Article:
• Foreshadowing: Deborah's analysis of Derek Buchanan.
    Deborah: Either he's working to run away from something or work itself is his reason for living.
  • Freeze-Frame Bonus: If you pause the end of the opening title sequence at the right time, the words flashing on the screen form an explicit sentence: "Don't Look For D". You can also make out some other words like Dead, Daughter, Decoy, Dive and, uh, Deli.
  • Friend on the Force: Teddy, David's ex-partner and current head of the BPD Narcotics Taskforce.
  • Genre-Busting: On the surface it sounds like a boilerplate Defective Detective story, but then you add in the Time Travel, Magical Realism, and heavy slapstick elements, and like Deadly Premonition before it, you'd be hard-pressed to confine it within even just science-fiction, mystery, or comedy.
  • Gentle Giant: Zigzagged with Real Blood user Phil Cheney. He's absolutely massive and so strong that the fairly physical David can't so much as budge one of his arms, but he's also a style-conscious flight attendant with an upper-crust English accent. At the same time, there's a definite edge underneath his polite manner from the first time he and David meet — actually the second, and only a few hours before he reveals his true colors and turns into a hulking Real Blood-powered monster.
  • Glass Eye: Zapatero has one, which (inevitably) gets knocked out during the fight with David.
  • Heroic BSoD: Duncan has a freakout after Sukey gets busted apart during David's brawl with Rabbit.
  • Hyperactive Metabolism: David can scarf down hamburgers, baked beans, canned seafood, and numerous other food and drink items in quick succession and not suffer any ill effects.
  • Ice-Cream Koan: Deborah's advice from Dr. Johnson becomes increasingly surreal as the game goes on:
    Deborah: It's like Doctor Johnson says: "Fall from an airplane and you die."
  • Impaled with Extreme Prejudice: How Derek Buchanan dies. He's stabbed through the chest and fried by a loose power cable being manipulated by DELTA.
  • The Informant: Courier "Rabbit" Zapatero turned state's witness, which is why he's being escorted to Boston by Marshal Buchanan.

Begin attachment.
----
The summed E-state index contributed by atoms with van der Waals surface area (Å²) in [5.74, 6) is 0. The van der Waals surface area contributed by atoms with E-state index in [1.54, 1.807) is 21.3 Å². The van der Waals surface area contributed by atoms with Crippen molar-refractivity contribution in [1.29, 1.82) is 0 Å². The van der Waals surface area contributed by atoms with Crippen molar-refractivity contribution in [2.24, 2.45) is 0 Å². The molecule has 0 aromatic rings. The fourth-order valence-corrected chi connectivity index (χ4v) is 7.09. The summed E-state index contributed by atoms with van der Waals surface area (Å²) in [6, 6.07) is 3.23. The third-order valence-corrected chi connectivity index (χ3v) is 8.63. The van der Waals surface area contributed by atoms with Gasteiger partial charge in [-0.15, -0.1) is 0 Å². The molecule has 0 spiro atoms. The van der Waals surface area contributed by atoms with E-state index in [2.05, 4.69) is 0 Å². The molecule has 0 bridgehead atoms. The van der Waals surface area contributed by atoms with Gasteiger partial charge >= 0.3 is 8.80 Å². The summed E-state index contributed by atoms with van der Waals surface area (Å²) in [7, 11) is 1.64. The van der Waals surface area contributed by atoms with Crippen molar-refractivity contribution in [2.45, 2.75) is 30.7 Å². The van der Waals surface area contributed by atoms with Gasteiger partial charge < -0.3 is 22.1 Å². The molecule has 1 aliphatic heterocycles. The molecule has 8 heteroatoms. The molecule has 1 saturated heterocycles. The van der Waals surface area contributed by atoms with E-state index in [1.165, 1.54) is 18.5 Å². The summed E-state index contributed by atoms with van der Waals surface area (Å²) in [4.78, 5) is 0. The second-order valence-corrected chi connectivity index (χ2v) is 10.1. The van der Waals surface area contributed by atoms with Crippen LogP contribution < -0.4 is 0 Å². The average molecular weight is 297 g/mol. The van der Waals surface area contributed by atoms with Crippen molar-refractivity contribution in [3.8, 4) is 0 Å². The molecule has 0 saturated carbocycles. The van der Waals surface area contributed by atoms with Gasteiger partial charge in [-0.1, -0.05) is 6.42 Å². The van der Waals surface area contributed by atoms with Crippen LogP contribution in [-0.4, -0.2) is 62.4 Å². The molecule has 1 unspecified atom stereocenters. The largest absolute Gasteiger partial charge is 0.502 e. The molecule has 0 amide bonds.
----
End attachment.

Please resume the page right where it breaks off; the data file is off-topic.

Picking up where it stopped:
• Intellectual Animal: If Amanda is actually just a cat that David is only hallucinating is a woman in a leotard, that only raises further questions if she is in fact accompanying him on his dives and bringing him food.
  • Lady Swears-a-Lot: Nervous passenger Deborah curses like a sailor in a game where hardly anyone else even swears at all.
  • Latin Lover: Said to be how Zapatero got his nickname:
    Teddy: You know what they say about rabbits, right? Strong libidos!
  • Lightning Can Do Anything: Flight 117 is struck by lightning, which ends up transporting David further back in time — aboard the previous flight, going from Boston to D.C.
  • Made of Iron: David can take an incredible amount of punishment, particularly if you fail the various stunt challenges.
  • Mad Artist: Fashion designer Duncan, whose muse Sukey definitely isn't just a mannequin. Ultimately downplayed — Duncan may be eccentric, but David ultimately rules him out as far as having anything to do with D, Real Blood, or the disappearance of Zapatero.
  • Mad Doctor: Roland Walken dresses like a doctor, in a long white coat and surgical mask, but he never acts like one, or indeed, particularly human. He speaks extremely slowly, is constantly holding a knife and fork, and only David can see him — but only during dives. David is sure he remembers him from somewhere, but just can't place him. Possibly from while he was in surgery after being shot? It would explain his looming presence, and perhaps surgical tools might look like a knife and fork to a man with a terrible head wound who was fading in and out of consciousness at the time. Walken, if it is Walken rather than someone who is merely appearing to David in the form of Walken, seems to be trying to help solve the mystery of what happened to David and Peggy, albeit in the most cryptic way possible.